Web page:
State Dems pan governor's healthcare plan, call for Medicaid expansion

They said Gov. Brian Kemp's healthcare waiver plan announced last week will cause people to lose access to care and coverage.

ATLANTA — State Democrats warned tens of thousands of Georgians could lose their health care under the governor's new plan.

On Wednesday, Georgia House Minority Leader Bob Trammell, along with Democratic candidates for the state House, said Medicaid needs to expand in Georgia.

They said Gov. Brian Kemp's healthcare waiver plan announced last week will cause people to lose access to care and coverage. Trammell said it could also lead to more rural hospitals closing, which could be devastating to Georgia's poorest families.

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"Since before the pandemic began, rural hospitals have been in trouble in Georgia and have closed at an alarming rate," Trammell said.

"This summer, Southwest Georgia Regional Medical Center announced that it was closing its doors, and our rural hospitals are more likely to close because Georgia is a state that hasn't expanded Medicaid, when compared to similarly-situated hospitals in the 38 states that have expanded Medicaid."

The push for Medicaid expansion comes after Kemp announced last week the "Georgia Pathways and Access" healthcare program, which he said will provide more affordable insurance to those who otherwise could not afford it.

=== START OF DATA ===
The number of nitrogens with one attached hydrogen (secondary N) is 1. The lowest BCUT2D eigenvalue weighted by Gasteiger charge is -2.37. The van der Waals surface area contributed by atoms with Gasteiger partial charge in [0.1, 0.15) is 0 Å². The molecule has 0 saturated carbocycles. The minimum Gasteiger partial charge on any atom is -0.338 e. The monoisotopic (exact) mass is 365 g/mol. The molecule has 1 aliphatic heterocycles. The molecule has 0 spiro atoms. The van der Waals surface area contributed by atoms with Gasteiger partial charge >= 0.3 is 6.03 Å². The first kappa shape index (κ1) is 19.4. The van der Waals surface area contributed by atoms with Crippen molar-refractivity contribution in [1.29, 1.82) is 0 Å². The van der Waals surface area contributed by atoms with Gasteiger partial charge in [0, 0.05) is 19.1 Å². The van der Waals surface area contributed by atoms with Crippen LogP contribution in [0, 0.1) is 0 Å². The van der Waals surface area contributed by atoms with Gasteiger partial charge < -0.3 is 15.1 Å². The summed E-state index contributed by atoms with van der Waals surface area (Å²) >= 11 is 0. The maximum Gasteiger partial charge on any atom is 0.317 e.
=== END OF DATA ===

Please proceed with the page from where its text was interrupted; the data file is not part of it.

His plan offers federally subsidized health insurance to Georgians - but only through private brokers. That's different from the Affordable Care Act marketplace, which uses government-based providers.

The governor said it would increase competition among providers and lower premiums. But the program did not expand Medicaid.

Instead, under a separate measure, some of Georgia's lowest-income residents can qualify for the assistance - if they work, volunteer, receive job-training or attend school.

RELATED: Gov. Kemp, state officials announce changes to Georgia health insurance

Critics said Kemp's waiver program could significantly reduce access. One analysis by a policy group - The Brookings Institute - said Georgia's healthcare waivers would likely lead to tens of thousands of Georgians losing their health coverage.

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Their report said the plan would eliminate the ACA exchanges as a possible source of health care without incentivizing new health insurance business.

The Georgia Pathways program, meanwhile, is expected to go live in July 2021.